Notes from Timor Leste: part I

An epic sunset in Dili, Timor Leste

An epic sunset in Dili, Timor Leste

Thanks to AirTimor and SE-Asia Globe Magazine I'm having the amazing opportunity to visit one of the "youngest" countries in the world: Timor Leste.

First a Portuguese, then a Dutch/Portuguese colony, Timor Leste was invaded by Indonesia in 1975, an occupation that lasted for 24 years and took the lives of over 100,000 Timorese.

Major world and regional powers did next to nothing to counter Indonesia rule and the Timorese struggle for independence only caught international attention after the Santa Cruz massacre (12th November 1991), when at least 250 people were killed during the memorial procession of Sebastião Gomes, a Timorese independence activist killed by the Indonesian troops two weeks before that (28th October 1991).

The country had its independence recognized and celebrated only in 2002, and its people are now trying a start a new, and brighter, chapter in their history.

One of the most oil-dependent economies in the world, Timor Leste (East Timor) faces now the challenge of diversifying its economy while promoting a sustainable and equitable development. As of August 2014, 28% of Timorese people aged between 15 and 64 years work with subsistence farming or fishing, and the unemployment rate goes up to 41%.

I've been here for just five, six days but the friendliness of the locals and the beauty of the natural scenery has already seduced me.  It also makes me happy to see how proud they are of their fight for their country and freedom, and although they all know it's going to be a long process, they are also confident that their country will see better days in the future.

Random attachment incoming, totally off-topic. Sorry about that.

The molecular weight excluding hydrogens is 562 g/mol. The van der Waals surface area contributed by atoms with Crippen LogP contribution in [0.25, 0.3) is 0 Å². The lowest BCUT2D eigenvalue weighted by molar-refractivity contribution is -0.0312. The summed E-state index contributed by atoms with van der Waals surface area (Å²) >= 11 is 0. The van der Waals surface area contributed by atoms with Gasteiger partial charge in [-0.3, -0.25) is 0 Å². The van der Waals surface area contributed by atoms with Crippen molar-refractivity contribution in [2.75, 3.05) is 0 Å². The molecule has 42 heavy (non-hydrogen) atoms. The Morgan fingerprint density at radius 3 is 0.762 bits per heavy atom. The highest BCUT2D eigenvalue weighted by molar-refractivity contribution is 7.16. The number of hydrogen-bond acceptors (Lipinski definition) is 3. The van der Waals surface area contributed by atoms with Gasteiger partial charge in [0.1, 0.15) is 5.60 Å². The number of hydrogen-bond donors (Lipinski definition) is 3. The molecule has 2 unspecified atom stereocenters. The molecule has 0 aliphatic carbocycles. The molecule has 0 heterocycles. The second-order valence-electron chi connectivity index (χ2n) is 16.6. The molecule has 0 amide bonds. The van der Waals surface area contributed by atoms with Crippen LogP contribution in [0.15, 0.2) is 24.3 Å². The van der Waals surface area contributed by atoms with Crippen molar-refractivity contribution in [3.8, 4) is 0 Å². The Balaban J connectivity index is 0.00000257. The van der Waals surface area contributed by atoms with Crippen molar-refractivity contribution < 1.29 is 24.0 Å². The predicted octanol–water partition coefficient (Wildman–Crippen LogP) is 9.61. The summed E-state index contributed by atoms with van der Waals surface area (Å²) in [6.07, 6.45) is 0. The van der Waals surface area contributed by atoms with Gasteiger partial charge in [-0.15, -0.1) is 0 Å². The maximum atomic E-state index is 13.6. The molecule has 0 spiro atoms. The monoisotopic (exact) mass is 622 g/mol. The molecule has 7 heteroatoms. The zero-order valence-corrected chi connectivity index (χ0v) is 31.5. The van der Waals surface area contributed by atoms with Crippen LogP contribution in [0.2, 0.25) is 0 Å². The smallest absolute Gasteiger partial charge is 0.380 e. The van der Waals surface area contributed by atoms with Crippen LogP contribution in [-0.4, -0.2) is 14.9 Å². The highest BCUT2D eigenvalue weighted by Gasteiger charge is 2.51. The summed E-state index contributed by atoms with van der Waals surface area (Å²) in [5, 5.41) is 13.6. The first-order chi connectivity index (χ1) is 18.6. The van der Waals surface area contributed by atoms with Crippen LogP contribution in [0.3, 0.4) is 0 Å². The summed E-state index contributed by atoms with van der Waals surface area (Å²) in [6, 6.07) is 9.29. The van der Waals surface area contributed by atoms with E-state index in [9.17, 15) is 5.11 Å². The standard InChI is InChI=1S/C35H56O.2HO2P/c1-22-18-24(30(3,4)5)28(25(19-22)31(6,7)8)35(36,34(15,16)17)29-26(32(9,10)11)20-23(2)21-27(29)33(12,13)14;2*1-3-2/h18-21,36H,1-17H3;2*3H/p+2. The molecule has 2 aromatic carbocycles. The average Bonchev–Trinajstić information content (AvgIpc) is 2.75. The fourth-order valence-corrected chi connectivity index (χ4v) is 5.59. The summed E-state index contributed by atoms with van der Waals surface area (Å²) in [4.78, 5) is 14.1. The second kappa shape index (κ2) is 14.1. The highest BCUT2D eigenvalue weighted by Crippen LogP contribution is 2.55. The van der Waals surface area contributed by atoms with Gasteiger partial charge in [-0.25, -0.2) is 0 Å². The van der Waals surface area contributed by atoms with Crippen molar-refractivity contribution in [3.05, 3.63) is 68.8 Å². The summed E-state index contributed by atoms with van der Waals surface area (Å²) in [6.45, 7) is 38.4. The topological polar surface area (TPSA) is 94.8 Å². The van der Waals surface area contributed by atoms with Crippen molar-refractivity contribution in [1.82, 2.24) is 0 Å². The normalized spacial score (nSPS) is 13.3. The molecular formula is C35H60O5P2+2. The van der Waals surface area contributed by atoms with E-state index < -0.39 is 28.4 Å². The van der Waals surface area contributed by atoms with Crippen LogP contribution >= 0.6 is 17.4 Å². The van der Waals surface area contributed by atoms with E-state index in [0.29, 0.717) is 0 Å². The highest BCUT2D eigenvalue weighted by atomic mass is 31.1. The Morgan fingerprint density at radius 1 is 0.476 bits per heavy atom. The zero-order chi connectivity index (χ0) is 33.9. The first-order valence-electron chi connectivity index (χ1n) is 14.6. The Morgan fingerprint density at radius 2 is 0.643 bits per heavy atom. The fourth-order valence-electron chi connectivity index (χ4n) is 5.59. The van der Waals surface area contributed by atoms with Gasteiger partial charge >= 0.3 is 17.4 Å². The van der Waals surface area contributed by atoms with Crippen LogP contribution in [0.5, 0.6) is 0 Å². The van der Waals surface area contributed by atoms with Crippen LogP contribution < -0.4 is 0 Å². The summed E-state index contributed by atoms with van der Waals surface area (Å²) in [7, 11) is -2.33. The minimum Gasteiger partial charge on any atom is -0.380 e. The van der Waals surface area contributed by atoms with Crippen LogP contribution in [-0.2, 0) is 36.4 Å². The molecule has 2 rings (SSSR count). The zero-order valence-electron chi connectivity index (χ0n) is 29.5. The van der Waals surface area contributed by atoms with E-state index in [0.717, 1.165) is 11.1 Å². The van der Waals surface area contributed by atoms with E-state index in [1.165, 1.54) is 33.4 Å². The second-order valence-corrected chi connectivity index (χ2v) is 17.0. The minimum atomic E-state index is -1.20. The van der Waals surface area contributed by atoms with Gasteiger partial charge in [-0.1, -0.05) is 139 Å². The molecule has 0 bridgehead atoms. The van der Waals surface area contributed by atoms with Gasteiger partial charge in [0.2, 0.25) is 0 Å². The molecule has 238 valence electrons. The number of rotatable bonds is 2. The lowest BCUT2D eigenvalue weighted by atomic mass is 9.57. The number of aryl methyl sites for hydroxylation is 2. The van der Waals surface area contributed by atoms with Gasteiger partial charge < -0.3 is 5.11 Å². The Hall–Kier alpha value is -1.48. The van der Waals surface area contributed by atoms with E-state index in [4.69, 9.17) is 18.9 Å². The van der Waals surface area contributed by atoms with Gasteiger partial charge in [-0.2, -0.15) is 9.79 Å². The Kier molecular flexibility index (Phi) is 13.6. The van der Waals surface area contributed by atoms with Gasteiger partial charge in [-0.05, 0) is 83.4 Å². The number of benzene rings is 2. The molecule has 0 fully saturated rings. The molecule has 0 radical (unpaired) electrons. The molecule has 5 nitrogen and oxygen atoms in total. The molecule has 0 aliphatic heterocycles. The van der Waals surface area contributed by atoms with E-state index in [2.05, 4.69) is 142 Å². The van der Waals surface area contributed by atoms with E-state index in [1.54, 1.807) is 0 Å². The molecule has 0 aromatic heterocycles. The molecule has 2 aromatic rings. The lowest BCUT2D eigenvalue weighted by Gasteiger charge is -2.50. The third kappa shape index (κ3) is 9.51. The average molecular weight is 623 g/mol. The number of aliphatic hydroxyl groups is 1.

"We are just starting to walk with our own legs, give us some time and you will see", a taxi driver told me. 

The potential they have for ecotourism here is huge. Forested mountains, pristine deserted beaches, remote villages in the countryside, two beautiful small islands off its coast (Atauro and Jaco), great spots for scuba diving and snorkeling, and historic hiking trails which years ago were used by the Timorese in their guerrilla fight for independence.

I am in Dili at the moment and tomorrow I will be on a fishing boat on my way to Atauro island, where I hope to have some quiet, relaxing and offline days to say goodbye to my 20's. 

Part II of Notes from Timor Leste will be written when I return to Dili, and I will then share here some pictures and stories from my time on the island.

Tchao and "Até logo"!! 

Bernardo Salce